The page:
Jury convicts hacker over AT&T-iPad user data breach

Jury convicts hacker over AT&T-iPad user data breach

Summary: Found guilty, a hacker is now facing the appeals process after being accused of stealing data belonging to over 100,000 iPad users.

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TOPICS: AT&T, iPad, Security, Tablets
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Andrew Auernheimer hack conviction apple att ipad data breach court case
Credit: Anonymous/CNET

Andrew Auernheimer has been convicted of unauthorized access and stealing the data of iPad users on carrier AT&T's 3G network.

Convicted on Tuesday in a Newark, New Jersey court, the 27 year-old New Yorker was found guilty of one count of "conspiracy to access the servers without permission", as well as one count of identity theft, according to Reuters.

A co-defendant, Daniel Spitler, plead guilty to the same charges and awaits sentencing.

The hackers face potentially five years in prison and a $250,000 fine on each count after allegedly stealing iPad user's email addresses and unique identifier codes -- used to connect the devices to the carrier's 3G network -- after exploiting a security flaw in AT&T's website in 2010.

Auernheimer and Spitler were arrested and charged in January 2011. Using a script called an account slurper, Auernheimer and Spitler were able to forcefully harvest at least 100,000 iPad users' data through matching email addresses with credit card identifiers. However, after the hack, AT&T removed the feature which allowed email addresses to be obtained. 

Auernheimer appears rather upbeat about the verdict, tweeting to his followers:

Andrew Auernheimer hack conviction apple att ipad data breach court case

 

The news agency reports that Tor Ekeland, a lawyer for Auernheimer said his client is currently free on bail, and will appeal the verdict in a Philadelphia court.

"We disagree with the prosecutors' interpretation of what constitutes unauthorized access to a computer under the Computer Fraud and Abuse Act," Ekeland said.

In a 2010 interview with sister site CNET, Auernheimer admitted to the data breach, but said it was done in order to warn AT&T of the security flaw and protect customers in the long run.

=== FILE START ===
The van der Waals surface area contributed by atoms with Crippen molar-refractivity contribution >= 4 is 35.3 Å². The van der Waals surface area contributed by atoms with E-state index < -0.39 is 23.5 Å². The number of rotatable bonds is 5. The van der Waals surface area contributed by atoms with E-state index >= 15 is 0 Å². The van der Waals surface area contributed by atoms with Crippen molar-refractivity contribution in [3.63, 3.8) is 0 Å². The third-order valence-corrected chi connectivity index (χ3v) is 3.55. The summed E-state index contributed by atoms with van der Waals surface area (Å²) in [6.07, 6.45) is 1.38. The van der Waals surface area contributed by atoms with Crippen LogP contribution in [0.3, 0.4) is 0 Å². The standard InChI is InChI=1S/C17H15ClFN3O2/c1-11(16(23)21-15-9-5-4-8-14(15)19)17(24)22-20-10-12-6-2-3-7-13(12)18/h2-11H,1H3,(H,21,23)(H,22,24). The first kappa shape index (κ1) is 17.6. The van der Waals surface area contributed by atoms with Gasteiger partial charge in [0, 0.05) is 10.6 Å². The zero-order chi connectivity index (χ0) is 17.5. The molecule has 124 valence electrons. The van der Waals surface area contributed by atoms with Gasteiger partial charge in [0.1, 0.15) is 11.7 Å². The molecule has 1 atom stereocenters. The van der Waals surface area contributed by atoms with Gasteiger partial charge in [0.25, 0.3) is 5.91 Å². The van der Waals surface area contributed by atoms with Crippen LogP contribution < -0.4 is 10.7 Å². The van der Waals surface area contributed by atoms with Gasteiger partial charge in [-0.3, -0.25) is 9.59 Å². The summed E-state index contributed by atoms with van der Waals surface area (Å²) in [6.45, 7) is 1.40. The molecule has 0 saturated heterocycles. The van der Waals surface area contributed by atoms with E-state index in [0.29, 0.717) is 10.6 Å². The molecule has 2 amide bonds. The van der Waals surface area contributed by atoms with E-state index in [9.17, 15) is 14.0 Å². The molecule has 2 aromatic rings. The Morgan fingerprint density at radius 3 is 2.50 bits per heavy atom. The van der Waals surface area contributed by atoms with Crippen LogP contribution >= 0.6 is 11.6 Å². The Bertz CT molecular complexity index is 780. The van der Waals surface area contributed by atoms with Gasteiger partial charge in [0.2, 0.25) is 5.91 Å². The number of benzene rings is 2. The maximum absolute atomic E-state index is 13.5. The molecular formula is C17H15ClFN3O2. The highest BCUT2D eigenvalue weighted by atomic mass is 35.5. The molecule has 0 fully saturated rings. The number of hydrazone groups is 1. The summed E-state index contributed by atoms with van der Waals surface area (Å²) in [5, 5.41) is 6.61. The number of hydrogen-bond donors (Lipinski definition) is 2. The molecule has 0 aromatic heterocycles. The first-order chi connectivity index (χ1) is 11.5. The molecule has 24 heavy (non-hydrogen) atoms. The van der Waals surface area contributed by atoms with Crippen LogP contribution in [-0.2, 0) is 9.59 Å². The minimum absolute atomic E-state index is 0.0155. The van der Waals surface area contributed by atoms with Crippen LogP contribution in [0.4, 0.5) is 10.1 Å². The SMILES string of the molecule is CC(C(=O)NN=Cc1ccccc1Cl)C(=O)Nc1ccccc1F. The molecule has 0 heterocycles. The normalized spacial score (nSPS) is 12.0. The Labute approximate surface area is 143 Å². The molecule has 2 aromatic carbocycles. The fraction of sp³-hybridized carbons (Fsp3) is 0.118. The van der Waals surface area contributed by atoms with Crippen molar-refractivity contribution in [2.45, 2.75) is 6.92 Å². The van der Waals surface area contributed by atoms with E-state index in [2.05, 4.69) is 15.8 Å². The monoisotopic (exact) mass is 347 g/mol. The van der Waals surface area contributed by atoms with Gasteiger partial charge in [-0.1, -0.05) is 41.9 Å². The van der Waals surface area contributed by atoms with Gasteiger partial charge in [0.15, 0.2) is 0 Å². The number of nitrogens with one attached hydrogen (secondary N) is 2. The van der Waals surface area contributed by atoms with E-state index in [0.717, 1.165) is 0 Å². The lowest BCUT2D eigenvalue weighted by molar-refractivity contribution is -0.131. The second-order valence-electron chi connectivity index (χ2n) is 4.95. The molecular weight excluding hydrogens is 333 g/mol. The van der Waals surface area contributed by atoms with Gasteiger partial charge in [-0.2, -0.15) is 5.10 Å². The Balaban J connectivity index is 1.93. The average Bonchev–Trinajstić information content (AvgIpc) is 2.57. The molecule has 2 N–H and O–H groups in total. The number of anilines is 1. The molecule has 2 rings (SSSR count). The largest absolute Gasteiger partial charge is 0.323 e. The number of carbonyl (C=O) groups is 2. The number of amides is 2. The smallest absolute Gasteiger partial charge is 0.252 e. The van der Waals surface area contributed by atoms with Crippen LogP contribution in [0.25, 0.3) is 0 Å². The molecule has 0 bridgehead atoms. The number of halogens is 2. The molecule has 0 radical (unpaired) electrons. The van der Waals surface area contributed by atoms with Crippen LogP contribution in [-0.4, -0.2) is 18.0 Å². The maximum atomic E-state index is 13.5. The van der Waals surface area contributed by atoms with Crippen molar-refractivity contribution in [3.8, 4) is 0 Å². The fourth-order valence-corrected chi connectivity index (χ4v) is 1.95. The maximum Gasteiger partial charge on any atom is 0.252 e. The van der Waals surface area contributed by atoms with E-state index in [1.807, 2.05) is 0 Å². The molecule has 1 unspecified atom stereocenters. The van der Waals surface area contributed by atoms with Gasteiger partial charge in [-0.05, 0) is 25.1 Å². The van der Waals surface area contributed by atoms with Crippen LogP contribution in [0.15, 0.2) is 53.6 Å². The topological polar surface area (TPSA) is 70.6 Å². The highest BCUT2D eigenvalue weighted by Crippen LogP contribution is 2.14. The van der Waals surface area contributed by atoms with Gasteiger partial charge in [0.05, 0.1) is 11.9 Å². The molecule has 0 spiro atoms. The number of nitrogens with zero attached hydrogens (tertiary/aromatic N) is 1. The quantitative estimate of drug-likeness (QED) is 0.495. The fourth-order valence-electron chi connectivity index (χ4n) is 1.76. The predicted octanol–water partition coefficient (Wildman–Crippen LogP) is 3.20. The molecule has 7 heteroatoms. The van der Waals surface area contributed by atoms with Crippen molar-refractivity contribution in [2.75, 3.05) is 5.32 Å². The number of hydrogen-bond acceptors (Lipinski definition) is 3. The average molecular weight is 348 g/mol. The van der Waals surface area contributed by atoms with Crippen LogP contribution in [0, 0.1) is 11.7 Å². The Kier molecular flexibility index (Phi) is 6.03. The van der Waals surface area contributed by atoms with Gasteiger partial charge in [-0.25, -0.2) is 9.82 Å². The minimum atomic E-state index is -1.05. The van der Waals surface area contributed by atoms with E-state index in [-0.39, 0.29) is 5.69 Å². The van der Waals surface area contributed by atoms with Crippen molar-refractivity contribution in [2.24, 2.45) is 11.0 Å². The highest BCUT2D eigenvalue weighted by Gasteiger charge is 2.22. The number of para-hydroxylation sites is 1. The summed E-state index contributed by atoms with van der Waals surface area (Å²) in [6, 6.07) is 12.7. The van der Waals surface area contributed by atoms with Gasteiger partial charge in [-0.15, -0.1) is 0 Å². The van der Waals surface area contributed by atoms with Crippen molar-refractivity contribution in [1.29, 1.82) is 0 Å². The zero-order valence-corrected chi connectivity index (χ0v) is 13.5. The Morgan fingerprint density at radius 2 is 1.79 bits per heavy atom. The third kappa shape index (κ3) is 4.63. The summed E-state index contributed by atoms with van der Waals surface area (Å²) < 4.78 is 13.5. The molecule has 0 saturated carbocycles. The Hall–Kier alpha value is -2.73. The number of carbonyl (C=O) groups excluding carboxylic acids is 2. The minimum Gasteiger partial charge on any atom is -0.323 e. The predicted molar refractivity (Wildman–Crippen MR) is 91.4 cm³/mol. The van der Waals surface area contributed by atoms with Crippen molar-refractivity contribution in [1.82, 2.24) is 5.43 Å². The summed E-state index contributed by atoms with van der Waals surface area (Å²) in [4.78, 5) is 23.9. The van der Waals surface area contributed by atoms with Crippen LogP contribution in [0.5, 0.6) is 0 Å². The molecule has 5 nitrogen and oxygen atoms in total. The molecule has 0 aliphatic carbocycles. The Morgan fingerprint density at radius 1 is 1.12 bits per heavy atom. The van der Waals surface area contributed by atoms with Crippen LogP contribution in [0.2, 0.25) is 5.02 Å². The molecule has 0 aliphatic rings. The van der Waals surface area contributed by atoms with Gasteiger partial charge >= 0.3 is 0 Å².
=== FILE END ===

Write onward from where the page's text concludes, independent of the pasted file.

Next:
Topics: AT&T, iPad, Security, Tablets

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37 comments
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  • Double standard

    I wonder why if a household failed to secure the Wifi access point it was the house owner's fault if the network was being used for illegal purposes, while AT&T failed to secure their network it was the hacker that expose flaw in order to warn AT&T.
    Samic
    • True, but

      Samic, I understand what you're saying, but they didn't just expose a flaw. They exploited it and stole private data. If you use the "a flaw existed" defense, then any person or company that uses quite literally "any" software, hardware, etc. could be legally hacked because it was "their" fault for having an infrastructure that had a flaw in it. Heck, take it a step further and blame banks for having a door that opens that someone could use to rob it. (OK, that's a bit extreme, but you get my point that these individuals are responsible for their actions and shouldn't blame AT&T for something 'they' did.)
      Hemo2
      • Also True, but...

        Hemo, I understand where you are coming from. What they did WAS illegal, no question. However, many corporations refuse to patch exploitable systems until something like this happens and they are forced to take action. How fast do you think this would have gotten fixed if Andrew had just reported it through the proper channels? Would AT&T even have responded? Or perhaps this was already known by AT&T's security department, and simply filed away because it was deemed to expensive to fix.

        What I DON'T see is them being accused of using that data for their own personal gain. He even admitted to the hack, in 2010!

        I find this to be ridiculous. Yes, he should be punished for unilaterally harvesting UDID's, but not at 250k PER UDID. And not with any sort of prison sentence. I would say 250k TOTAL would be a deserving punishment.

        I might even go so far as to say AT&T is partially to blame for allowing "credit card identifiers" to be accessed as easily as they were.

        What do you think?
        Theory5
      • True , but